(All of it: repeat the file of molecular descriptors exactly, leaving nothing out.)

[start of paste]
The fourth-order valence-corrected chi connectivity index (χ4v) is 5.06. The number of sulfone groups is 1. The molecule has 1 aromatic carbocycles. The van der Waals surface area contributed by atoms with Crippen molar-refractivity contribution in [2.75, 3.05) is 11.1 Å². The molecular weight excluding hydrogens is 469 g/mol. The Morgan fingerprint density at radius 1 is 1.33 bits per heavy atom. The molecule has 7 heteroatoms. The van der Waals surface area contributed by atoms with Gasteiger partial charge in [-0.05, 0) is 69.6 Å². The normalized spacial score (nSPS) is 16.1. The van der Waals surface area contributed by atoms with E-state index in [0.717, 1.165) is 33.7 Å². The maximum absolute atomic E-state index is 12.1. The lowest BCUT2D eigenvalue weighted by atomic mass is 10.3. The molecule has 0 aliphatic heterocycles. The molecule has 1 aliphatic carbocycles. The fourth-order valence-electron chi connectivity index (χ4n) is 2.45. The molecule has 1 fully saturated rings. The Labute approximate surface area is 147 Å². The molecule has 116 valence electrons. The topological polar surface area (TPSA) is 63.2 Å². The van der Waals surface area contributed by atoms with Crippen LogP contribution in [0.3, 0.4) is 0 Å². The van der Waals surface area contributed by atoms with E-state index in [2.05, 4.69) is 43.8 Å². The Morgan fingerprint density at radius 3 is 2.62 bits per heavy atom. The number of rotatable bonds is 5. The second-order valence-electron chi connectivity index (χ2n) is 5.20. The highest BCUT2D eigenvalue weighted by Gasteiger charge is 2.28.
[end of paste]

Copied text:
The fourth-order valence-corrected chi connectivity index (χ4v) is 5.06. The number of sulfone groups is 1. The molecule has 1 aromatic carbocycles. The van der Waals surface area contributed by atoms with Crippen molar-refractivity contribution in [2.75, 3.05) is 11.1 Å². The molecular weight excluding hydrogens is 469 g/mol. The Morgan fingerprint density at radius 1 is 1.33 bits per heavy atom. The molecule has 7 heteroatoms. The van der Waals surface area contributed by atoms with Gasteiger partial charge in [-0.05, 0) is 69.6 Å². The normalized spacial score (nSPS) is 16.1. The van der Waals surface area contributed by atoms with E-state index in [0.717, 1.165) is 33.7 Å². The maximum absolute atomic E-state index is 12.1. The lowest BCUT2D eigenvalue weighted by atomic mass is 10.3. The molecule has 0 aliphatic heterocycles. The molecule has 1 aliphatic carbocycles. The fourth-order valence-electron chi connectivity index (χ4n) is 2.45. The molecule has 1 fully saturated rings. The Labute approximate surface area is 147 Å². The molecule has 116 valence electrons. The topological polar surface area (TPSA) is 63.2 Å². The van der Waals surface area contributed by atoms with Crippen LogP contribution in [0.3, 0.4) is 0 Å². The van der Waals surface area contributed by atoms with E-state index in [2.05, 4.69) is 43.8 Å². The Morgan fingerprint density at radius 3 is 2.62 bits per heavy atom. The number of rotatable bonds is 5. The second-order valence-electron chi connectivity index (χ2n) is 5.20. The highest BCUT2D eigenvalue weighted by Gasteiger charge is 2.28.